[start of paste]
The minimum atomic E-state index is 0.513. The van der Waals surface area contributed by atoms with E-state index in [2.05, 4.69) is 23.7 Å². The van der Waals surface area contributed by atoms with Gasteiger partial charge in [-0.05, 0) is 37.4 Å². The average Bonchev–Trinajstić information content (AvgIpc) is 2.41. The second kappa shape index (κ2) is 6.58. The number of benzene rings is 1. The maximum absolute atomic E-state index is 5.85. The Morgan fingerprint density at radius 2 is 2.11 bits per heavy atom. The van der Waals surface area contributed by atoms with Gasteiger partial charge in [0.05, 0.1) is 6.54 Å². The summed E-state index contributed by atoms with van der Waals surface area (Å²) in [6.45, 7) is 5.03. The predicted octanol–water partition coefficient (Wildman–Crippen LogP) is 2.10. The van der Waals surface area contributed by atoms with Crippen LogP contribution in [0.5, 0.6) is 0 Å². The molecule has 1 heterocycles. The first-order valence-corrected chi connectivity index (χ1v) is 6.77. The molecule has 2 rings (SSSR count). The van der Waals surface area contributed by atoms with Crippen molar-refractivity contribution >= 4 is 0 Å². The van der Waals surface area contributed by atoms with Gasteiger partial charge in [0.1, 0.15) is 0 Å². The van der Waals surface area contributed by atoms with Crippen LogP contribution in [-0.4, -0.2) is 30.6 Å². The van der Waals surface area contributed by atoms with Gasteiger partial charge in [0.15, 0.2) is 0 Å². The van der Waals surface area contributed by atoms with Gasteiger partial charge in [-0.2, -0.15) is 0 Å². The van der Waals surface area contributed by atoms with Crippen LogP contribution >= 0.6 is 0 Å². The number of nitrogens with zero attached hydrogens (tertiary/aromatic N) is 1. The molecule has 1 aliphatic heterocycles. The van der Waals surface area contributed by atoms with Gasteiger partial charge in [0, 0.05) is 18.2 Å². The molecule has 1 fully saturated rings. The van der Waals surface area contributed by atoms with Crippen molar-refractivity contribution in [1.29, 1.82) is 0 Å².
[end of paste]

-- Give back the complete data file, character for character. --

The minimum atomic E-state index is 0.513. The van der Waals surface area contributed by atoms with E-state index in [2.05, 4.69) is 23.7 Å². The van der Waals surface area contributed by atoms with Gasteiger partial charge in [-0.05, 0) is 37.4 Å². The average Bonchev–Trinajstić information content (AvgIpc) is 2.41. The second kappa shape index (κ2) is 6.58. The number of benzene rings is 1. The maximum absolute atomic E-state index is 5.85. The Morgan fingerprint density at radius 2 is 2.11 bits per heavy atom. The van der Waals surface area contributed by atoms with Gasteiger partial charge in [0.05, 0.1) is 6.54 Å². The summed E-state index contributed by atoms with van der Waals surface area (Å²) in [6.45, 7) is 5.03. The predicted octanol–water partition coefficient (Wildman–Crippen LogP) is 2.10. The van der Waals surface area contributed by atoms with Crippen LogP contribution in [0.5, 0.6) is 0 Å². The molecule has 1 heterocycles. The first-order valence-corrected chi connectivity index (χ1v) is 6.77. The molecule has 2 rings (SSSR count). The van der Waals surface area contributed by atoms with Crippen molar-refractivity contribution >= 4 is 0 Å². The van der Waals surface area contributed by atoms with Gasteiger partial charge in [0.1, 0.15) is 0 Å². The van der Waals surface area contributed by atoms with Crippen LogP contribution in [-0.4, -0.2) is 30.6 Å². The van der Waals surface area contributed by atoms with Gasteiger partial charge in [0.15, 0.2) is 0 Å². The van der Waals surface area contributed by atoms with Gasteiger partial charge in [-0.2, -0.15) is 0 Å². The van der Waals surface area contributed by atoms with Crippen LogP contribution >= 0.6 is 0 Å². The number of nitrogens with zero attached hydrogens (tertiary/aromatic N) is 1. The molecule has 1 aliphatic heterocycles. The van der Waals surface area contributed by atoms with Gasteiger partial charge in [0, 0.05) is 18.2 Å². The molecule has 1 fully saturated rings. The van der Waals surface area contributed by atoms with Crippen molar-refractivity contribution in [1.29, 1.82) is 0 Å².